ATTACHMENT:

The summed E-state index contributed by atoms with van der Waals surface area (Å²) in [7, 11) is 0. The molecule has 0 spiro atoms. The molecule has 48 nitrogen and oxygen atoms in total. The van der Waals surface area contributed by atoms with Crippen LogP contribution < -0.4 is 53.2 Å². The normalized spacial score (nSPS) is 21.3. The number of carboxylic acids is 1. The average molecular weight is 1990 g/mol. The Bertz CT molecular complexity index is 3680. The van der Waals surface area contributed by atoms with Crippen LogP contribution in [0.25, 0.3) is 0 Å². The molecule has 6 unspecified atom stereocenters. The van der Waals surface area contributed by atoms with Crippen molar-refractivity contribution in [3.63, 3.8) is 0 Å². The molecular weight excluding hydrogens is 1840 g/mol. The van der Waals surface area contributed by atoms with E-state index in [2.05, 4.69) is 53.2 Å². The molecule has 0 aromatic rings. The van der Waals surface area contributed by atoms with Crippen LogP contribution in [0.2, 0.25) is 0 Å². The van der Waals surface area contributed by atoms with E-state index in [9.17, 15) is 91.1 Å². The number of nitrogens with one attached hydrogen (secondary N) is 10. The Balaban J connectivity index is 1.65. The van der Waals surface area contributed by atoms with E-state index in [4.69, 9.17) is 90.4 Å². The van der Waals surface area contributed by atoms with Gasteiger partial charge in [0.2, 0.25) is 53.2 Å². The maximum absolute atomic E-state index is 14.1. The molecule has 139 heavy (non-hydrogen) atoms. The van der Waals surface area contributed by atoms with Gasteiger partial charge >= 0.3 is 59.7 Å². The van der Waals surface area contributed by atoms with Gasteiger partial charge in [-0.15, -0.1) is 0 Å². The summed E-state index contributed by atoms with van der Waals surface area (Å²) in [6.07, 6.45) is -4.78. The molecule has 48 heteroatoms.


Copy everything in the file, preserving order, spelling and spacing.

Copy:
The summed E-state index contributed by atoms with van der Waals surface area (Å²) in [7, 11) is 0. The molecule has 0 spiro atoms. The molecule has 48 nitrogen and oxygen atoms in total. The van der Waals surface area contributed by atoms with Crippen LogP contribution < -0.4 is 53.2 Å². The normalized spacial score (nSPS) is 21.3. The number of carboxylic acids is 1. The average molecular weight is 1990 g/mol. The Bertz CT molecular complexity index is 3680. The van der Waals surface area contributed by atoms with Crippen LogP contribution in [0.25, 0.3) is 0 Å². The molecule has 6 unspecified atom stereocenters. The van der Waals surface area contributed by atoms with Crippen molar-refractivity contribution in [3.63, 3.8) is 0 Å². The molecular weight excluding hydrogens is 1840 g/mol. The van der Waals surface area contributed by atoms with E-state index in [2.05, 4.69) is 53.2 Å². The molecule has 0 aromatic rings. The van der Waals surface area contributed by atoms with Crippen LogP contribution in [0.2, 0.25) is 0 Å². The van der Waals surface area contributed by atoms with E-state index in [9.17, 15) is 91.1 Å². The number of nitrogens with one attached hydrogen (secondary N) is 10. The Balaban J connectivity index is 1.65. The van der Waals surface area contributed by atoms with E-state index in [4.69, 9.17) is 90.4 Å². The van der Waals surface area contributed by atoms with Gasteiger partial charge in [0.2, 0.25) is 53.2 Å². The maximum absolute atomic E-state index is 14.1. The molecule has 139 heavy (non-hydrogen) atoms. The van der Waals surface area contributed by atoms with Gasteiger partial charge >= 0.3 is 59.7 Å². The van der Waals surface area contributed by atoms with Gasteiger partial charge in [-0.15, -0.1) is 0 Å². The summed E-state index contributed by atoms with van der Waals surface area (Å²) in [6.07, 6.45) is -4.78. The molecule has 48 heteroatoms.